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  #1  
Old 07-25-2006
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Cooking on the boat.... without blowing ourselves up.

Hi all,

I was wondering if anyone had some advice about how to do some very limited cooking and heating on a boat without using the stove. My family has been slowly learning the ins-and-outs of our "new" (used) Pearson sailboat, but one thing we have not gotten into yet much is the propane stove. With our still limited knowledge, we've been wary of using propane..., but we'd like to get our feet wet (probably a bad choice of words) with with some nights on the boat... albiet at our mooring.

Such experience, however, family members assure me, must include coffee. A hot meal would be great as well, although that sounds like we'd have to figure out the stove and assure ourselves we won't be blowing the the thing up.

IN SHORT: Is there coffee making equipment that doesn't require highly flamable heavier-than-air gases? And, if nothing there, would there be enough propane in something like this to actually blow ourselves up?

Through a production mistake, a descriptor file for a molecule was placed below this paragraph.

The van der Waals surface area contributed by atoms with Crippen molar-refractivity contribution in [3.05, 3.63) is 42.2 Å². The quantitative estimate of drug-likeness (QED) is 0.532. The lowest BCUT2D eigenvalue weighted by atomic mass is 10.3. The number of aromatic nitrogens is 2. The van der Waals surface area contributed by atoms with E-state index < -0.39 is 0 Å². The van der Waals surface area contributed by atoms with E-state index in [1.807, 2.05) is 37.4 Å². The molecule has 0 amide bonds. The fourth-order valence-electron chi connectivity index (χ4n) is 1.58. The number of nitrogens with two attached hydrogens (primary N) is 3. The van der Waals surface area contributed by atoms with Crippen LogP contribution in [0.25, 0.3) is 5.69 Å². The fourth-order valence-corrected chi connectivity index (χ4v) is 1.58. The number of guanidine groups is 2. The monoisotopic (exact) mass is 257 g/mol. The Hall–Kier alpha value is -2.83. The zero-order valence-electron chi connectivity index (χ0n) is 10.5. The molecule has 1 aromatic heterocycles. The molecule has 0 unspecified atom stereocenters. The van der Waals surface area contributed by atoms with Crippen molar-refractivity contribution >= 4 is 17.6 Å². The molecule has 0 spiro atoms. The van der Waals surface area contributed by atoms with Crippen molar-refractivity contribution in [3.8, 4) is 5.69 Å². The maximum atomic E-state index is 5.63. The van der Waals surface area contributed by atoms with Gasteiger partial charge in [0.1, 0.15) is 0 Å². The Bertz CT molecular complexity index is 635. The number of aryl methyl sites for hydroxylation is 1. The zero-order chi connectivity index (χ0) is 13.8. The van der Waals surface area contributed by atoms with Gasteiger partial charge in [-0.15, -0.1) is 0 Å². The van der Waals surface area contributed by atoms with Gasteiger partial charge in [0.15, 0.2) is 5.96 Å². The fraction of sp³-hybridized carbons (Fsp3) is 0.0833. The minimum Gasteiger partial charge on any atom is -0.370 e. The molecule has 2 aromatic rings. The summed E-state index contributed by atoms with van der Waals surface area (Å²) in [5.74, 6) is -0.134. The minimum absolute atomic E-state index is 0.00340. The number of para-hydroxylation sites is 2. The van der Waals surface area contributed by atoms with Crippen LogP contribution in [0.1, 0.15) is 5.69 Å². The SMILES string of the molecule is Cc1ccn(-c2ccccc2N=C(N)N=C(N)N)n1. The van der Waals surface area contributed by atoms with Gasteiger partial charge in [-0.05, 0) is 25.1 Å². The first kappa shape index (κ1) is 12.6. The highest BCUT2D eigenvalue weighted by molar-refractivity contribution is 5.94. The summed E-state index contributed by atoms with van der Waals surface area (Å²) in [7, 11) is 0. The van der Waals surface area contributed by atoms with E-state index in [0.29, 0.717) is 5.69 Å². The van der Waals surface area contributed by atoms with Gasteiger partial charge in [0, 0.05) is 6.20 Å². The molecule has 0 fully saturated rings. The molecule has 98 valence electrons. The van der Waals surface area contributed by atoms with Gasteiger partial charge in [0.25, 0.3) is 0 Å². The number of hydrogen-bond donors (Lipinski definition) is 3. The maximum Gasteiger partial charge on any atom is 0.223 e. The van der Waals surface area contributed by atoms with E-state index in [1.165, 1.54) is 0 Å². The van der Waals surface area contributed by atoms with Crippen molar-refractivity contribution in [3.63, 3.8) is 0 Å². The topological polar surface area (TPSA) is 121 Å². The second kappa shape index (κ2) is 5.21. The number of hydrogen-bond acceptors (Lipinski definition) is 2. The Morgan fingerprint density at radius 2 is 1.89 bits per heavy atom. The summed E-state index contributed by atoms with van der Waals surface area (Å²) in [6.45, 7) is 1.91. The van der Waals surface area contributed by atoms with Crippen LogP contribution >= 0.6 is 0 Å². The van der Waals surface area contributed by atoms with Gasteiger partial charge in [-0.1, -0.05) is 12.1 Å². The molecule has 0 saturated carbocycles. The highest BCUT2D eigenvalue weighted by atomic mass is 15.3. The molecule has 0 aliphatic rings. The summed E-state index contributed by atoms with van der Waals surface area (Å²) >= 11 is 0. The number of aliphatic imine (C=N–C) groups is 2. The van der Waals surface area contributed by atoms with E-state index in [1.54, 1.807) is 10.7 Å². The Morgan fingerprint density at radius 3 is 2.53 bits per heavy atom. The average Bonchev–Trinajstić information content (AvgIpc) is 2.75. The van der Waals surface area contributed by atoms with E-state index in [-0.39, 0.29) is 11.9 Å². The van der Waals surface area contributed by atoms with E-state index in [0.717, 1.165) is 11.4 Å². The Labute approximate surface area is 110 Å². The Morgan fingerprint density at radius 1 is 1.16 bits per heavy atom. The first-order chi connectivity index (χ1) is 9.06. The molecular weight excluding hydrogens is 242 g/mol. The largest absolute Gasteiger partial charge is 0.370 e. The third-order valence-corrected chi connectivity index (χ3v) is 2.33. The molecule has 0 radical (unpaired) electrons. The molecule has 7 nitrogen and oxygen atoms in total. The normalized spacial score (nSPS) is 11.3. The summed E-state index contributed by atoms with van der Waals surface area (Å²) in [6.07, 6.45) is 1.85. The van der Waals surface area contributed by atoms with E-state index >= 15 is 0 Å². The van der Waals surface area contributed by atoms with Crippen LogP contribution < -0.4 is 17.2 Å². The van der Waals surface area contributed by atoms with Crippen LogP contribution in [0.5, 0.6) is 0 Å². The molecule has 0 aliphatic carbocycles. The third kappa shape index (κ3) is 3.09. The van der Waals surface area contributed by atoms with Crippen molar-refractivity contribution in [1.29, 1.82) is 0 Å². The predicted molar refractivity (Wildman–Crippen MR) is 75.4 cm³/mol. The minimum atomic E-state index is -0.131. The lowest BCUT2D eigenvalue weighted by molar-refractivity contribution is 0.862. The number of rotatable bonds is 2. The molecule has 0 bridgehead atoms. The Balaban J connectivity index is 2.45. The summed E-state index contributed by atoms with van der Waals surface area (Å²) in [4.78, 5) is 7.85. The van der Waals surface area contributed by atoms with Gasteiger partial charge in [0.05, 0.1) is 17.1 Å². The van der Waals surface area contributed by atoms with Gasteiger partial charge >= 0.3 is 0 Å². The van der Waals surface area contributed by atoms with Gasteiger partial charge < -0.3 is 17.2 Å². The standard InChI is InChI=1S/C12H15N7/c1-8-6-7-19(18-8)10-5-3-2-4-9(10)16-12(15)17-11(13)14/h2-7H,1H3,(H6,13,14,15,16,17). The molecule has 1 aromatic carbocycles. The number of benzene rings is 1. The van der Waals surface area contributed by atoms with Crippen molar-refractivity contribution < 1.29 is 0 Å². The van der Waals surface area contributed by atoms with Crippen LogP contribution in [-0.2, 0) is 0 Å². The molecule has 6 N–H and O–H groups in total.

Thanks for your interest!

Oh, and P.S., hello. As this is my first post here.

/http://www.aengblom.com
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Old 07-25-2006
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In spite of all the dangers you may have read and heard about, the propane installations on boats, if up to current safety standards, should be safe and secure. I don't know what my wife and I would do without our propane hot water heater, stove & oven and since we are well educated in their proper usage, we take full advantage of these luxuries.

Our method of preparing coffee is with a coffee press, called a French press by some. Our current pot is made by Bodum and has served us well on our boats for almost 20 years, only requiring one carafe replacement.